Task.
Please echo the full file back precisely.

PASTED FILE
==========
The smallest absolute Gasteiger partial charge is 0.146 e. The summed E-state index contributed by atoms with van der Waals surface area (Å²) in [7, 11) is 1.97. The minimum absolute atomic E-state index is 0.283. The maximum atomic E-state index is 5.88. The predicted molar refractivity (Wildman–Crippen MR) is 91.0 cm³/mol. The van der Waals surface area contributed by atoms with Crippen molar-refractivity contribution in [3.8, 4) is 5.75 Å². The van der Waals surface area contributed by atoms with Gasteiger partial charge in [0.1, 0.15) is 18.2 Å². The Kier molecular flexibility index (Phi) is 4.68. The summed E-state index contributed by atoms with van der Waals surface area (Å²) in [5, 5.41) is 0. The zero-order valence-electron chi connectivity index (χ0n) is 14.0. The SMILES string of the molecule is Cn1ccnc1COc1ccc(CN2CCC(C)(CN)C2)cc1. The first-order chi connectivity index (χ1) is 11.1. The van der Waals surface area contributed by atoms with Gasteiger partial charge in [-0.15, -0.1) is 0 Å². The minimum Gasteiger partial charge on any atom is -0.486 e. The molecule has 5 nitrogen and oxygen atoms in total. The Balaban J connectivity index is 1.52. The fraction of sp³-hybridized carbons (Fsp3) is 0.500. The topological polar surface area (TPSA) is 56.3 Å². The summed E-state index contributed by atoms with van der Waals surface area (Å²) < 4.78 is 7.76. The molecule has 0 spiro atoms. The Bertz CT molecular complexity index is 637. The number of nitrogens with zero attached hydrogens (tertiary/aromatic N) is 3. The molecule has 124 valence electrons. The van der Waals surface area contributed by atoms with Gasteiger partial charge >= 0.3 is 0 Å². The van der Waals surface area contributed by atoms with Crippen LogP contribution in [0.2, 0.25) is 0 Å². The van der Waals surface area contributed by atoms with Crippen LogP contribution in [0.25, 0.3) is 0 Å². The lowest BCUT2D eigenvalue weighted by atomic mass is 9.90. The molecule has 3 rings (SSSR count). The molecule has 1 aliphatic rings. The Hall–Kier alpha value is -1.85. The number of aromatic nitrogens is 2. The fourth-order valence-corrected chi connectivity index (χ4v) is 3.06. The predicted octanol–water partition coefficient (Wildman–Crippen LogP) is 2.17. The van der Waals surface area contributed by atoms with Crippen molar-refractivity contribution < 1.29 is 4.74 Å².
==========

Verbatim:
The smallest absolute Gasteiger partial charge is 0.146 e. The summed E-state index contributed by atoms with van der Waals surface area (Å²) in [7, 11) is 1.97. The minimum absolute atomic E-state index is 0.283. The maximum atomic E-state index is 5.88. The predicted molar refractivity (Wildman–Crippen MR) is 91.0 cm³/mol. The van der Waals surface area contributed by atoms with Crippen molar-refractivity contribution in [3.8, 4) is 5.75 Å². The van der Waals surface area contributed by atoms with Gasteiger partial charge in [0.1, 0.15) is 18.2 Å². The Kier molecular flexibility index (Phi) is 4.68. The summed E-state index contributed by atoms with van der Waals surface area (Å²) in [5, 5.41) is 0. The zero-order valence-electron chi connectivity index (χ0n) is 14.0. The SMILES string of the molecule is Cn1ccnc1COc1ccc(CN2CCC(C)(CN)C2)cc1. The first-order chi connectivity index (χ1) is 11.1. The van der Waals surface area contributed by atoms with Gasteiger partial charge in [-0.15, -0.1) is 0 Å². The minimum Gasteiger partial charge on any atom is -0.486 e. The molecule has 5 nitrogen and oxygen atoms in total. The Balaban J connectivity index is 1.52. The fraction of sp³-hybridized carbons (Fsp3) is 0.500. The topological polar surface area (TPSA) is 56.3 Å². The summed E-state index contributed by atoms with van der Waals surface area (Å²) < 4.78 is 7.76. The molecule has 0 spiro atoms. The Bertz CT molecular complexity index is 637. The number of nitrogens with zero attached hydrogens (tertiary/aromatic N) is 3. The molecule has 124 valence electrons. The van der Waals surface area contributed by atoms with Gasteiger partial charge >= 0.3 is 0 Å². The van der Waals surface area contributed by atoms with Crippen LogP contribution in [0.2, 0.25) is 0 Å². The van der Waals surface area contributed by atoms with Crippen LogP contribution in [0.25, 0.3) is 0 Å². The lowest BCUT2D eigenvalue weighted by atomic mass is 9.90. The molecule has 3 rings (SSSR count). The molecule has 1 aliphatic rings. The Hall–Kier alpha value is -1.85. The number of aromatic nitrogens is 2. The fourth-order valence-corrected chi connectivity index (χ4v) is 3.06. The predicted octanol–water partition coefficient (Wildman–Crippen LogP) is 2.17. The van der Waals surface area contributed by atoms with Crippen molar-refractivity contribution < 1.29 is 4.74 Å².